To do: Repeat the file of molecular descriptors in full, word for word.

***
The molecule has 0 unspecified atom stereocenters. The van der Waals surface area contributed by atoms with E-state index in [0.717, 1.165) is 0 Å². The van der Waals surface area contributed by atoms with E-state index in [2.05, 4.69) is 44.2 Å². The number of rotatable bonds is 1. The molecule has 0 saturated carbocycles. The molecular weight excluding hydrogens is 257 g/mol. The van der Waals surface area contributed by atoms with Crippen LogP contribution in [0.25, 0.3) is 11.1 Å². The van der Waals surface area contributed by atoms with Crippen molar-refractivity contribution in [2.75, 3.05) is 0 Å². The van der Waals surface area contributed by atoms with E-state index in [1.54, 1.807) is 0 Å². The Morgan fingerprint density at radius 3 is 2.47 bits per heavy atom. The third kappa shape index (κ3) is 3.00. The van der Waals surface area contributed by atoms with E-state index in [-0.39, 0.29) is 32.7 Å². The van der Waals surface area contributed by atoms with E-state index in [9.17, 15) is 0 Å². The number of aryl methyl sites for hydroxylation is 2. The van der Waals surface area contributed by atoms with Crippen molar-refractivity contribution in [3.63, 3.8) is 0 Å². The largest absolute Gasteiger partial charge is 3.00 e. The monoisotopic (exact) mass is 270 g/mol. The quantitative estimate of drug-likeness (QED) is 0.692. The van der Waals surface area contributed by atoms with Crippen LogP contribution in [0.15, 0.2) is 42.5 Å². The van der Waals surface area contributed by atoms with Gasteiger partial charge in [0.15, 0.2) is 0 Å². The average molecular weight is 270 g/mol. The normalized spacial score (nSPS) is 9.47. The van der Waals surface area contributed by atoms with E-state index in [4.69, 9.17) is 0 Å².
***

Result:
The molecule has 0 unspecified atom stereocenters. The van der Waals surface area contributed by atoms with E-state index in [0.717, 1.165) is 0 Å². The van der Waals surface area contributed by atoms with E-state index in [2.05, 4.69) is 44.2 Å². The number of rotatable bonds is 1. The molecule has 0 saturated carbocycles. The molecular weight excluding hydrogens is 257 g/mol. The van der Waals surface area contributed by atoms with Crippen LogP contribution in [0.25, 0.3) is 11.1 Å². The van der Waals surface area contributed by atoms with Crippen molar-refractivity contribution in [2.75, 3.05) is 0 Å². The van der Waals surface area contributed by atoms with E-state index in [1.54, 1.807) is 0 Å². The Morgan fingerprint density at radius 3 is 2.47 bits per heavy atom. The third kappa shape index (κ3) is 3.00. The van der Waals surface area contributed by atoms with E-state index in [-0.39, 0.29) is 32.7 Å². The van der Waals surface area contributed by atoms with E-state index in [9.17, 15) is 0 Å². The number of aryl methyl sites for hydroxylation is 2. The van der Waals surface area contributed by atoms with Crippen molar-refractivity contribution in [3.63, 3.8) is 0 Å². The largest absolute Gasteiger partial charge is 3.00 e. The monoisotopic (exact) mass is 270 g/mol. The quantitative estimate of drug-likeness (QED) is 0.692. The van der Waals surface area contributed by atoms with Crippen LogP contribution in [0.15, 0.2) is 42.5 Å². The van der Waals surface area contributed by atoms with Gasteiger partial charge in [0.15, 0.2) is 0 Å². The average molecular weight is 270 g/mol. The normalized spacial score (nSPS) is 9.47. The van der Waals surface area contributed by atoms with E-state index in [4.69, 9.17) is 0 Å².